It’s been over a year since Sci Fi scored strong enough ratings for its “Battlestar Galactica” remake to expand the miniseries into a full series run. Anxious to refresh viewer memories and probably attract a larger audience, NBC Universal TV will reair the miniseries as an NBC network primetime event.

The original four-hour miniseries, cable’s most-watched miniseries of 2003, will air in a three-hour format on NBC on Jan. 8. Sci Fi’s new series version will premiere on Jan. 14.

Directed by Michael Rymer (“Queen of the Damned”) and written by Ronald D. Moore (“Carnivale,” “Roswell”), the miniseries (and subsequent series) stars Edward James Olmos as Commander Adama, the leader of a plucky group of humans fighting against the Cylons.

Mary McDonnell and Jamie Bamber co-star.

In its two-night premiere in December 2003, “Galactica” averaged 4.2 million viewers, topping HBO’s heavily lauded “Angels in America,” which hit the air at the same time.

“Galactica” remains the third highest-rated original event in Sci Fi history, behind only the Steven Spielberg-produced “Taken” and the channel’s adaptation of “Frank Herbert’s Dune.”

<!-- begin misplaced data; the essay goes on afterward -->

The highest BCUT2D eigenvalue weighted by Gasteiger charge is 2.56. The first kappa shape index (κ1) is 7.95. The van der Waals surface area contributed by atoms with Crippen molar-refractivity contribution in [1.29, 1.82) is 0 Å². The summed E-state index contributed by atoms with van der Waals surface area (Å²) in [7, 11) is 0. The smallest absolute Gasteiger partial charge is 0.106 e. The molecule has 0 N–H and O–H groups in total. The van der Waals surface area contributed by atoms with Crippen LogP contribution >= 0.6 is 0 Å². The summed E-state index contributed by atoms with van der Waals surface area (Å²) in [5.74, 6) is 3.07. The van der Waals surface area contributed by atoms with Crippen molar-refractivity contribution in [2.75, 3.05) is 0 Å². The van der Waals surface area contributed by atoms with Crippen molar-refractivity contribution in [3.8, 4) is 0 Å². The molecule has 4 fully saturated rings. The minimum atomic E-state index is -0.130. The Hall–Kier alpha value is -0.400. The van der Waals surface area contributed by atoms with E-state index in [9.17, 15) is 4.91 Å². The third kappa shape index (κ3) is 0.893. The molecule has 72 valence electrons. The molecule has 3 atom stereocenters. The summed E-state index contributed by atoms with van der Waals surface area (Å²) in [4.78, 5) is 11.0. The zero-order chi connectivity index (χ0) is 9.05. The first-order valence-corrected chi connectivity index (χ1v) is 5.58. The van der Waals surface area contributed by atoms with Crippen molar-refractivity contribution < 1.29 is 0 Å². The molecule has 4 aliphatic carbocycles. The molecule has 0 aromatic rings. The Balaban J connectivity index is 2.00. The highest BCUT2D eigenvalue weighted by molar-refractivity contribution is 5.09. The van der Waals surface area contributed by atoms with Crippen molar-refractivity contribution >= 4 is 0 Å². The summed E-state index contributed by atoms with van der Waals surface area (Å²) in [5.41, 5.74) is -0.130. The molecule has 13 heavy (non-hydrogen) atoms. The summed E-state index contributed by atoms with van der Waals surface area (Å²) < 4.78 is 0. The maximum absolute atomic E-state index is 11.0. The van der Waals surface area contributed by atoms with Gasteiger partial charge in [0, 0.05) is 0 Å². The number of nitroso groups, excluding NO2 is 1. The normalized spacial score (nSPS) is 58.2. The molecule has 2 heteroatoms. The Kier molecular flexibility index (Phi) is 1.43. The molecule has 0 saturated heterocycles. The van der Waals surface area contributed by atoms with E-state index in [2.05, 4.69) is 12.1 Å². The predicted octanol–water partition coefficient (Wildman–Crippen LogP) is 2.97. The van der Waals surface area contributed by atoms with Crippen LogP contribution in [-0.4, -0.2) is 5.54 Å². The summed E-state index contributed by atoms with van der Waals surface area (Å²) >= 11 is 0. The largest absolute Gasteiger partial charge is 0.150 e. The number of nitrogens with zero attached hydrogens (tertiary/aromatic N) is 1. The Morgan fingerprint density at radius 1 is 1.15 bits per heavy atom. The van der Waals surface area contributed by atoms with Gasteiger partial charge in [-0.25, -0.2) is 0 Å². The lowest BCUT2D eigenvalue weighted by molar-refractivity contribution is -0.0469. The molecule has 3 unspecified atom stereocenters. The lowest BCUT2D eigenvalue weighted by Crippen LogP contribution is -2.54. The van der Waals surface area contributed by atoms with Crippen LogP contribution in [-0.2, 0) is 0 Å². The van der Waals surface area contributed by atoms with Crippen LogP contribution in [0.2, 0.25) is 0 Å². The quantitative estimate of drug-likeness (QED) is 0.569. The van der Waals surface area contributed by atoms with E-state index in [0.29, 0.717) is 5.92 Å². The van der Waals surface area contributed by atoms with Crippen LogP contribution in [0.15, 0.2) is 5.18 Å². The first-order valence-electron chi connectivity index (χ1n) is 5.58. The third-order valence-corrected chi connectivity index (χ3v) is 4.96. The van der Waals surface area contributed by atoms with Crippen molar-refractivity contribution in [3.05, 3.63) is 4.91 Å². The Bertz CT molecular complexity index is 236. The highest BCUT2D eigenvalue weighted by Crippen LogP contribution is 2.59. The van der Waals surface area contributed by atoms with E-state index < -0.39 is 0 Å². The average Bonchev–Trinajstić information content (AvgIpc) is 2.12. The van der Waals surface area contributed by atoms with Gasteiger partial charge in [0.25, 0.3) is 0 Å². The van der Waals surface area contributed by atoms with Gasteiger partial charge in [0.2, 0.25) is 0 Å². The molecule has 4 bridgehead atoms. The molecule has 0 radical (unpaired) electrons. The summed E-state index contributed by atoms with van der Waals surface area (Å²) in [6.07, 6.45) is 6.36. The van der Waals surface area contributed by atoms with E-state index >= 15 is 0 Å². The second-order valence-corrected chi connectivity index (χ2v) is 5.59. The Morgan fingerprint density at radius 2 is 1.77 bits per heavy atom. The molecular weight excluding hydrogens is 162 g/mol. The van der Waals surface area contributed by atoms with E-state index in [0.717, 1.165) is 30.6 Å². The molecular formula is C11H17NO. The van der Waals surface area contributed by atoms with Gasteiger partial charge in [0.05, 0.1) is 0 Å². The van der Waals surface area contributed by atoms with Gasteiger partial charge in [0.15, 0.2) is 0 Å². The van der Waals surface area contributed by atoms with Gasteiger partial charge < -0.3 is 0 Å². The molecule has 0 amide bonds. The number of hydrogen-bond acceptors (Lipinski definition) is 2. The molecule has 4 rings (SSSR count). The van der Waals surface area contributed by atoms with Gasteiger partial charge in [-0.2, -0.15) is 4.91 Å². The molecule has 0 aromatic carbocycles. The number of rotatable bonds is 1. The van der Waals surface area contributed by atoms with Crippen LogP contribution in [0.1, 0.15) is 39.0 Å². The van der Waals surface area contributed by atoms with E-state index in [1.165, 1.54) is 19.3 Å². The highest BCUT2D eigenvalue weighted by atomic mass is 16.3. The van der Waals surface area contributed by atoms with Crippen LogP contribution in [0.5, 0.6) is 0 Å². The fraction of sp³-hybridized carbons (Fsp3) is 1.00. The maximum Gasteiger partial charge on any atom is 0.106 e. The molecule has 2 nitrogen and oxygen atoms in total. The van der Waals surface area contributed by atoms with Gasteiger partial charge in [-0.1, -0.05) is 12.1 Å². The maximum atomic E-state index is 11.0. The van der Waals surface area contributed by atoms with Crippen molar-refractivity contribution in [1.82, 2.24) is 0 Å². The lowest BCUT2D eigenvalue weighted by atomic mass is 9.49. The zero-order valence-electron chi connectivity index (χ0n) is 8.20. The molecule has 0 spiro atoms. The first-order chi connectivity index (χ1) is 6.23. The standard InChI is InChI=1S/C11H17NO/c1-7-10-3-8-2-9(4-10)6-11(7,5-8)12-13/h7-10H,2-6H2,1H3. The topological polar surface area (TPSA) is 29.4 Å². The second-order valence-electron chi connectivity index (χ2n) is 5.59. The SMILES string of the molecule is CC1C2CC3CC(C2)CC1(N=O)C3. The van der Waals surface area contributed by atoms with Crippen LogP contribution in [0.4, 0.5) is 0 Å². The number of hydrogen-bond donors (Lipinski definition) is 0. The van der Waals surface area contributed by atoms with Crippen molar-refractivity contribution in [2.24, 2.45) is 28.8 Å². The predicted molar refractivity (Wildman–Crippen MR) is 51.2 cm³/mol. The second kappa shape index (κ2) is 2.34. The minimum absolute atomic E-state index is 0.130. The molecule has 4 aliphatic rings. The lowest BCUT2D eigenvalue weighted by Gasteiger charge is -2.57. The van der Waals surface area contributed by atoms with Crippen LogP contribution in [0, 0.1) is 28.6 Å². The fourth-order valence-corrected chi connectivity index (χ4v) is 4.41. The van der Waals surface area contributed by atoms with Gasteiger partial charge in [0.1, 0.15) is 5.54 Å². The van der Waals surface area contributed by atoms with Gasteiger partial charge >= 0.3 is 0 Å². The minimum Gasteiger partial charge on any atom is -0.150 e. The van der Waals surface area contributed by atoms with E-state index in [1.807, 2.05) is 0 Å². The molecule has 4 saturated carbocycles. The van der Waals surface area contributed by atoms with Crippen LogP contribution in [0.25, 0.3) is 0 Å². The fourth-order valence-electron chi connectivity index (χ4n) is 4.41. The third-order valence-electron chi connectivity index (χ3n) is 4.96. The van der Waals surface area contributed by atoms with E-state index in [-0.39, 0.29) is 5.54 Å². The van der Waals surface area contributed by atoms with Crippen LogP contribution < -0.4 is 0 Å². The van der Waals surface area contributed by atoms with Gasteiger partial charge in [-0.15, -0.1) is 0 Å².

At the time, “Galactica” raised some hackles among fans of the 1979-80 ABC series for changes that included making the Starbuck character – played by Dirk Benedict in the original – a woman (now played by Katee Sackhoff) and by making the evil Cylons appear human.

Williams a hit at NBC
Dan Rather’s news broadcast came in third.

Even without Tom Brokaw, NBC retained control of the nightly news race. Although ratings were down by a comfortable margin from Brokaw’s farewell broadcast, Brian Williams’ Thursday premiere as “NBC Nightly News” anchor still drew a crowd.

Williams’ first night as Brokaw’s replacement drew nearly 11.7 million viewers according to fast national Nielsen figures. Williams’ newscast still easily topped Peter Jennings’ “World News Tonight,” which brought 9.3 million viewers to ABC. Soon-to-depart Dan Rather drew only 7.4 million viewers to “CBS Evening News.”

Brokaw, 64, left “Nightly News” on Wednesday night after 21 years behind the desk. That Wednesday telecast drew 15.4 million viewers, making it the most-watched regular broadcast of the NBC newscast since January 1997.

“That’s “Nightly News’ for this Wednesday night,” the veteran anchor said as he signed off on Wednesday. “I’m Tom Brokaw; you’ll see Brian Williams here tomorrow night; and I’ll see you along the way.”

Williams was named as Brokaw’s successor late last year, while Brokaw will continue to produce documentaries for NBC News. For the season, NBC has a 13 percent advantage in total viewers over ABC’s news coverage and a 44 percent lead over struggling CBS, which will have to replace Rather this spring.



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